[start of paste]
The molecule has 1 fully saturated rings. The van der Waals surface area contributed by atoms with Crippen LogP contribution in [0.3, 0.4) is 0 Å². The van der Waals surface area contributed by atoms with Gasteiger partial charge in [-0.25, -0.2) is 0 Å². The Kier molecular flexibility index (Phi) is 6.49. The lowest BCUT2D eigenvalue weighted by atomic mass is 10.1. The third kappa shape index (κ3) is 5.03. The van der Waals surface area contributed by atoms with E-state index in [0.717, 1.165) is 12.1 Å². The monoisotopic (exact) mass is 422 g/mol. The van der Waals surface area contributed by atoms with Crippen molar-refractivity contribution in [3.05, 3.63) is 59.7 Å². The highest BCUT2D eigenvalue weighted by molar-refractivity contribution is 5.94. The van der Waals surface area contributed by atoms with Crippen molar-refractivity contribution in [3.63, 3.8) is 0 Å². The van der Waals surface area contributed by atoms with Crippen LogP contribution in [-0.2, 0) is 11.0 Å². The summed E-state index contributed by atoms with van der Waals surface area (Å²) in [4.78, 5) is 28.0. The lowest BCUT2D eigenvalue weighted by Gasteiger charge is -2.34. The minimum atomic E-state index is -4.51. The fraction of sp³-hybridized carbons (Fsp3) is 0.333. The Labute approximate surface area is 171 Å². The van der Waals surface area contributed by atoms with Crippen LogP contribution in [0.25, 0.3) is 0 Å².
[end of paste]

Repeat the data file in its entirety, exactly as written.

The molecule has 1 fully saturated rings. The van der Waals surface area contributed by atoms with Crippen LogP contribution in [0.3, 0.4) is 0 Å². The van der Waals surface area contributed by atoms with Gasteiger partial charge in [-0.25, -0.2) is 0 Å². The Kier molecular flexibility index (Phi) is 6.49. The lowest BCUT2D eigenvalue weighted by atomic mass is 10.1. The third kappa shape index (κ3) is 5.03. The van der Waals surface area contributed by atoms with E-state index in [0.717, 1.165) is 12.1 Å². The monoisotopic (exact) mass is 422 g/mol. The van der Waals surface area contributed by atoms with Crippen molar-refractivity contribution in [3.05, 3.63) is 59.7 Å². The highest BCUT2D eigenvalue weighted by molar-refractivity contribution is 5.94. The van der Waals surface area contributed by atoms with Crippen molar-refractivity contribution in [3.63, 3.8) is 0 Å². The van der Waals surface area contributed by atoms with Crippen LogP contribution in [-0.2, 0) is 11.0 Å². The summed E-state index contributed by atoms with van der Waals surface area (Å²) in [4.78, 5) is 28.0. The lowest BCUT2D eigenvalue weighted by Gasteiger charge is -2.34. The minimum atomic E-state index is -4.51. The fraction of sp³-hybridized carbons (Fsp3) is 0.333. The Labute approximate surface area is 171 Å². The van der Waals surface area contributed by atoms with Crippen LogP contribution in [0.25, 0.3) is 0 Å².